Although there is no universally accepted definition of tax havens/special tax jurisdictions, they share at least three common features:
(a) low or zero taxation of interests earned by foreign depositors;
(b) easiness of legal incorporation of commercial companies;
(c) legally-protected secrecy.
Tax havens are special constructions of sovereign states and small jurisdictions created to attract foreign capital. The economic benefits of these legal devices include the additional financial resources that can flow from abroad and that, in turn, can be invested in the recipient countries; profit-opportunities for domestic banks; and increased tax revenues for the government (although obtained in indirect ways). In contrast, the origin countries of these funds can see their tax base eroded and have less resources available to support domestic investment and economic development.
The locations of tax havens can be traced to three geopolitical poles, reflecting various financial practices of old empires and hegemonic nations:
(i) The British pole including the City of London, British Crown Dependencies, Overseas Territories and former colonies;
(ii) The European pole comprising tax havens created by continental European countries;
(iii) The American pole with special tax jurisdictions in the sphere of the Americas and, particularly, in some states of the US.
Other classifications are also possible, particularly to denote the increasing importance of Asian tax havens.
The British pole includes a variety of tax havens such as Jersey Island, the Isle of Man, the Cayman Islands, the British Virgin Islands and former protectorates and colonies such as Hong Kong, Singapore, the Bahamas, Bahrain and the city-state of Dubai. The European pole includes Switzerland, Ireland, the Benelux countries (Belgium, the Netherlands, and Luxembourg) and Liechtenstein. The American pole includes states such as Delaware and New Jersey and the most distant Panama and Uruguay. This international network of special tax jurisdictions has grown in recent decades in line with the increasing accumulation of wealth by small elite groups of people seeking escape from national taxation, the improvements in the technology for electronic transfers of funds, and the growing size of global capital markets.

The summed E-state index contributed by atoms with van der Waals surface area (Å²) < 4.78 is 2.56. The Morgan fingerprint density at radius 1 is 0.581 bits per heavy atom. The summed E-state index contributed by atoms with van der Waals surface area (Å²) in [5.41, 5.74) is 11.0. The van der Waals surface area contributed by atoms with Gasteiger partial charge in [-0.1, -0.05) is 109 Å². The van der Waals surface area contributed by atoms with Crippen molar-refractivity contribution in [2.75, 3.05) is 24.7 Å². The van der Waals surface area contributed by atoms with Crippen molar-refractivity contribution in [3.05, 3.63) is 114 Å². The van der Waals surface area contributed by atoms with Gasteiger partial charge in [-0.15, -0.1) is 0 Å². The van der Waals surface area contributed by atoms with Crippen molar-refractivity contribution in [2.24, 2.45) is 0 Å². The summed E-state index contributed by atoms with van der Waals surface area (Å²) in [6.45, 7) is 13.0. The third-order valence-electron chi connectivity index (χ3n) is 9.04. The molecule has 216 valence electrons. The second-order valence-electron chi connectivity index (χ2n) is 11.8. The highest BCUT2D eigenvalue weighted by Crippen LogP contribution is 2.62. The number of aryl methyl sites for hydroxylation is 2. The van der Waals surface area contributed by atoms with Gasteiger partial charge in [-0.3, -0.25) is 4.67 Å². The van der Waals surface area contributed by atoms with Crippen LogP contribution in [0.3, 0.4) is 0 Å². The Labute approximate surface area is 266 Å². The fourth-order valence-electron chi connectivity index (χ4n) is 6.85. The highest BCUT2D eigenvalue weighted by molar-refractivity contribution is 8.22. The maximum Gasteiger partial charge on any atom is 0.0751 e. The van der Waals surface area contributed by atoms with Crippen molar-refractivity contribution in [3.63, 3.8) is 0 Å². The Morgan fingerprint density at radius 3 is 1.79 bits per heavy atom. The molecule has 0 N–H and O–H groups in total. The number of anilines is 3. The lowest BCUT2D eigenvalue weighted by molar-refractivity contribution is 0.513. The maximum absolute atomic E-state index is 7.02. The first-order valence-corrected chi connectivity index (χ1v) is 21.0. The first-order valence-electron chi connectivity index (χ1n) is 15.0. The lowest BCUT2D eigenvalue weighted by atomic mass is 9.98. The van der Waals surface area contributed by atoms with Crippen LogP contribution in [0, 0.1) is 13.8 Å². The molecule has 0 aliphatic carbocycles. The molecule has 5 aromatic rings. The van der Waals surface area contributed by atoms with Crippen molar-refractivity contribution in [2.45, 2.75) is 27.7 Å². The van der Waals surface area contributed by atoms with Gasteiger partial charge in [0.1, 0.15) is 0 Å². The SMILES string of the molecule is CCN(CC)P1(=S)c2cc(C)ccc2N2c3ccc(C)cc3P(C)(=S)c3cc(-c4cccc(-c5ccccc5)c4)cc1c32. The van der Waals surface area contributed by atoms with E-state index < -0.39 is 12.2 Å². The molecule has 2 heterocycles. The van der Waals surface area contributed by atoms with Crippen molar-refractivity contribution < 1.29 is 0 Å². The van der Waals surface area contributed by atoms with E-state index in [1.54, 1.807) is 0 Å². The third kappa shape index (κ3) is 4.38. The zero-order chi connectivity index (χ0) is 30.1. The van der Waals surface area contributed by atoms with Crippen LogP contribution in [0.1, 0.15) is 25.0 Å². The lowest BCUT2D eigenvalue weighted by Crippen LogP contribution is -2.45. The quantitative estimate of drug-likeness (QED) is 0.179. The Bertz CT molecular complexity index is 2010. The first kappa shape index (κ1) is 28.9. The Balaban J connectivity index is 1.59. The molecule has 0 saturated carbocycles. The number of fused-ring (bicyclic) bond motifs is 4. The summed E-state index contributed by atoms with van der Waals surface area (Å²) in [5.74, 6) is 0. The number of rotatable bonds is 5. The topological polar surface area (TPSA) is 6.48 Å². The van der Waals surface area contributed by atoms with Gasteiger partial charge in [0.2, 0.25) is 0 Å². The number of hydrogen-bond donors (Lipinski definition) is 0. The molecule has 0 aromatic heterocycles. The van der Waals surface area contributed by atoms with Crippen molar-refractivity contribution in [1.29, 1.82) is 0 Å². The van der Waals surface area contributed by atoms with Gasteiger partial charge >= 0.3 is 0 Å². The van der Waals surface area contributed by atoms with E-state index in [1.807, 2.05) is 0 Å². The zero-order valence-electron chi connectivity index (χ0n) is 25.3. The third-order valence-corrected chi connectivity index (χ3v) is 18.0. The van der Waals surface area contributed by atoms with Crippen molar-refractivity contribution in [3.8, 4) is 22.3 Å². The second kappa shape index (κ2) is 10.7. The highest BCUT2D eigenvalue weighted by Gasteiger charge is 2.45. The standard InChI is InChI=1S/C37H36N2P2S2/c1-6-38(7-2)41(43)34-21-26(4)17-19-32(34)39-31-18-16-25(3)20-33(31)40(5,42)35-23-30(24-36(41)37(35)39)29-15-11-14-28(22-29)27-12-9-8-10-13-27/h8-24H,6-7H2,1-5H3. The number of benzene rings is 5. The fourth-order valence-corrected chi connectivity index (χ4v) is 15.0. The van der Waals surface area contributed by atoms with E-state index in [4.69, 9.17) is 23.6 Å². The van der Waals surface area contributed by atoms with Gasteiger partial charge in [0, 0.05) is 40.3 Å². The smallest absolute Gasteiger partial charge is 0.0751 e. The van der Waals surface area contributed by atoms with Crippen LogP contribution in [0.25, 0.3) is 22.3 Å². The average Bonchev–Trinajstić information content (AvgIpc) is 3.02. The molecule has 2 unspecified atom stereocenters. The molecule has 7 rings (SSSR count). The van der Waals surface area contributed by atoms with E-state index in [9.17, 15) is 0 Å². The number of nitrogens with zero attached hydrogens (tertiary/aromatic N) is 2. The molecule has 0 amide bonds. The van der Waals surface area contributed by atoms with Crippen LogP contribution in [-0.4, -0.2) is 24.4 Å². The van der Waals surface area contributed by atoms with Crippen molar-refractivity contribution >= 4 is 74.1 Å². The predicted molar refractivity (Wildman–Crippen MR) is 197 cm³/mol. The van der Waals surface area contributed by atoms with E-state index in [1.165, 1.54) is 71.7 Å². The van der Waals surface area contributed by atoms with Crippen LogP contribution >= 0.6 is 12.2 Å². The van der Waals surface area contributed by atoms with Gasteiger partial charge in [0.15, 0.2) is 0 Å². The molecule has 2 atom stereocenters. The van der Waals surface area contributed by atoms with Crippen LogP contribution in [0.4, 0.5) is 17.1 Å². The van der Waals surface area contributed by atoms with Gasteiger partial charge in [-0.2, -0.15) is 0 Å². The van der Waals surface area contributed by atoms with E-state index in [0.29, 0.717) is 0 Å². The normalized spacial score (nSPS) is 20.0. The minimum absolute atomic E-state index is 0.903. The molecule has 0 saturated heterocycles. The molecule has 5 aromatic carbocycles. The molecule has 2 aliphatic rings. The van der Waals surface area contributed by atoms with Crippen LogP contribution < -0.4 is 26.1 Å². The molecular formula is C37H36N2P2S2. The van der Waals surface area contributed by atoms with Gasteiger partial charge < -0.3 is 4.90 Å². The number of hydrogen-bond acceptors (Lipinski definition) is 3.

- Resources involved
It is estimated that, in 2001-2015, on average, around 10% of global GDP was maintained offshore as personal wealth in special tax jurisdictions. Other estimates from the Boston Consulting Group show a share that is two to three percentage points higher than the one provided by Alstadsaeter, Johannesen, and Zucman, (AJZ, 2017a, figure 1). In turn, the National Bank of Switzerland shows a decreasing proportion of offshore wealth being held in Swiss financial institutions (a main offshore financial center) starting around 2007. In total monetary value, and as a share of global GDP, the total value of offshore wealth has been steadily rising between 2005 and 2015, see table 1.
Source: AJZ (‘Our Estimate’, 2017a), Boston Consulting Group (2017) and Swiss National Bank.
Source: Own elaboration based on, Statistical Appendix, AJZ (2017a, online). BCG = Boston Consulting Group.
This money largely escapes taxation in the countries of origin as a large proportion of it is undisclosed; on the other hand, these flows hugely enrich the deposits received by commercial banks in tax havens, providing additional financial resources to recipient countries and other benefits already mentioned. A study of the cases of Norway, Sweden, and Denmark (ADZ, 2017b) examined the degree of no disclosure to the national tax authorities of funds held offshore. An important finding of this research is that the average rate of tax evasion rises sharply with the wealth level of those placing assets abroad.
- Changing importance of regional tax havens